The words “kin”, “knee” and “gynaecology” are all related. It does not appear obvious at first sight, but think about the pronunciation, particularly the original as guided by the spelling, and it becomes more obvious.
“Kin” and “knee” are both basic Germanic words and, of course, the latter was originally pronounced with the leading “k-“. Add that in, and it is easy to hear that they sound alike. They are, in fact, from the same root.
“Gynae-” is a prefix from Ancient Greek but ultimately from the same Indo-European root as “kin” and “knee”. The initial hard “g-” is merely a voiced “k-” (or the other way around, depending on how you want to look at it).
Why would a word referring to family linkage (“kin”) be linked to a word referring to a part of the body (“knee”) and to a word indicating female (“gynae-“)?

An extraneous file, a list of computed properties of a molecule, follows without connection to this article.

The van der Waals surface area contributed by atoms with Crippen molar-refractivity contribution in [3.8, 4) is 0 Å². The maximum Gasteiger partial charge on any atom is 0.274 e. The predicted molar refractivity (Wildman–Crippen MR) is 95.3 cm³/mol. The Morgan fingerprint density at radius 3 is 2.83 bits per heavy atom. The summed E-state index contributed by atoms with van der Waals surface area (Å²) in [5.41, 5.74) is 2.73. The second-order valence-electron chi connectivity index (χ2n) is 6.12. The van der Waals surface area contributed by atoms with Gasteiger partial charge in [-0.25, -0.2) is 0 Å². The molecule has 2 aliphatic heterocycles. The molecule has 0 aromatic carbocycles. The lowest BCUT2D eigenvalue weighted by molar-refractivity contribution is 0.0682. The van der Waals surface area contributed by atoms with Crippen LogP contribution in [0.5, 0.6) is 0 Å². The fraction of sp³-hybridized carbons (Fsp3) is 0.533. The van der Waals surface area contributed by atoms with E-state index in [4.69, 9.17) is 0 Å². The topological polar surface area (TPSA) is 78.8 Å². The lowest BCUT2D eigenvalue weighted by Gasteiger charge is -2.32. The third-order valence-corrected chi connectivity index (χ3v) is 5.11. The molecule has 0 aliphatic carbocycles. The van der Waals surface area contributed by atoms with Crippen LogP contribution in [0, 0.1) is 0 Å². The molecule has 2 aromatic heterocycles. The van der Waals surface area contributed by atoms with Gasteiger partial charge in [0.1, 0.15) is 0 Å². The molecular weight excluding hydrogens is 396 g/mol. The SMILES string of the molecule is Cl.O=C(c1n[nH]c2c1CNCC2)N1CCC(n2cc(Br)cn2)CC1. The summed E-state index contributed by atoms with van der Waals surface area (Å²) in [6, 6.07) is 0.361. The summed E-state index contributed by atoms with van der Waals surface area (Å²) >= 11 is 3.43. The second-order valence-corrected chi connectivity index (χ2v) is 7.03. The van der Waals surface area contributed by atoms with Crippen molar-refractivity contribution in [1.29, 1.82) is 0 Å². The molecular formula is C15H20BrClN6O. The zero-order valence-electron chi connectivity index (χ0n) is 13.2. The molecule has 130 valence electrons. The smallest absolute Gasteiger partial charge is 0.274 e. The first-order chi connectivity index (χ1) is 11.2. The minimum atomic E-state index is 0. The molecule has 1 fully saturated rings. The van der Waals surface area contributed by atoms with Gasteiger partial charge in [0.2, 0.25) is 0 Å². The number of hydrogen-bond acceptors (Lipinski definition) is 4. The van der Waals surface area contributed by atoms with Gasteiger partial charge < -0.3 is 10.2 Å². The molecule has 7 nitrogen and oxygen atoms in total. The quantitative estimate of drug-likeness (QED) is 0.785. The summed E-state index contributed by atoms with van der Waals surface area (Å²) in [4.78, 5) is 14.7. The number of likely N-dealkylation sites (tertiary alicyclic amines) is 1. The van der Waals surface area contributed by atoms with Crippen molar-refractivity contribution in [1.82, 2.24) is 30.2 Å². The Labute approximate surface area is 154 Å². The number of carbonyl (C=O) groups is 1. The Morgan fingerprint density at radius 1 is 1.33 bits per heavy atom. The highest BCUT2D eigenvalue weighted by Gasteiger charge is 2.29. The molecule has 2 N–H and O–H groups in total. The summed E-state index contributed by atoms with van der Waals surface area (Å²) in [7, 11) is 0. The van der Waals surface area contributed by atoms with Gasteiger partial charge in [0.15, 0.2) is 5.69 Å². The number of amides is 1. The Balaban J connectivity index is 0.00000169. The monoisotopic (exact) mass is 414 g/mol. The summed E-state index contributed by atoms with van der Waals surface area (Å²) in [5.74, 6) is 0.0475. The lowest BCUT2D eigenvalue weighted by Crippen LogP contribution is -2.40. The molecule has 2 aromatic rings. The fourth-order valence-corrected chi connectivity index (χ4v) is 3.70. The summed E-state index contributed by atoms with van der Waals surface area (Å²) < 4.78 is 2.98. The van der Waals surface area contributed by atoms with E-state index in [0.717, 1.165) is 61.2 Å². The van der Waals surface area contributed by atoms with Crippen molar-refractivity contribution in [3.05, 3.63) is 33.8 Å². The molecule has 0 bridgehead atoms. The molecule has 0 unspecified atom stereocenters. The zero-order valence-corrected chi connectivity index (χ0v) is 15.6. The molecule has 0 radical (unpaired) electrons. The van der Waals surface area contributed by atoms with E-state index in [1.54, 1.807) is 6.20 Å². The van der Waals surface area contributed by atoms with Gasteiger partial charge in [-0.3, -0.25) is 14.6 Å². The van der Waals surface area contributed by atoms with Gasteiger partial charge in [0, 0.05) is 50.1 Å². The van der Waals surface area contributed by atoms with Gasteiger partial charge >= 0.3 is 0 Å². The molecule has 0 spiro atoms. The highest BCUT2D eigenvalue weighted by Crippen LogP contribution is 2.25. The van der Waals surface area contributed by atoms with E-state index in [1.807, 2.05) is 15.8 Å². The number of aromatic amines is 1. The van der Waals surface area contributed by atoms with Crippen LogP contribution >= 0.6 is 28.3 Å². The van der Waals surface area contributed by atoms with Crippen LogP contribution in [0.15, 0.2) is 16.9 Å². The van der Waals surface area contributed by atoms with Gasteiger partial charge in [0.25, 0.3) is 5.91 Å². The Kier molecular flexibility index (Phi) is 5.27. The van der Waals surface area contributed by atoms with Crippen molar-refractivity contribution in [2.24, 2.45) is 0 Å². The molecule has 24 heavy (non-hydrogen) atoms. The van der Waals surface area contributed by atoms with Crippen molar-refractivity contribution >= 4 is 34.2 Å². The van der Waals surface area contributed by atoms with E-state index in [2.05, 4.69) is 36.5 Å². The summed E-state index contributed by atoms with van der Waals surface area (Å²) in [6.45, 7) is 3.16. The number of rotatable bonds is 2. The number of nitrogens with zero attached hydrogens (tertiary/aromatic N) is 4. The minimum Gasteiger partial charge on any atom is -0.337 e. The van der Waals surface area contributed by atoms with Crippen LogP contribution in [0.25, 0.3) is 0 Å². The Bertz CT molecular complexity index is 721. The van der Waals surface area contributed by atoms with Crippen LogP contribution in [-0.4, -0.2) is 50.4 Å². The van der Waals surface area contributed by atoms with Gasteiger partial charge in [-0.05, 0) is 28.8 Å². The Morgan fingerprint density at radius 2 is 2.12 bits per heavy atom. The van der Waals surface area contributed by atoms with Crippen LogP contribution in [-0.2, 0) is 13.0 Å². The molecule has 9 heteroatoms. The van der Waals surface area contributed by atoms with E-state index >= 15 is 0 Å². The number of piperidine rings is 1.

Easy. The ancient Indo-European women (“gynae-“) gave birth (to their “kin”) on their “knees”. All three were obviously linked, therefore, and language supported that.
Ugh! But this is backed up by historical references, from the Bible to Roman scrolls suggesting that giving birth on knees is humiliating and should be stopped (and thus was still the norm, at least among some).
Never doubt the power of linguistics – or the desirability of social advances!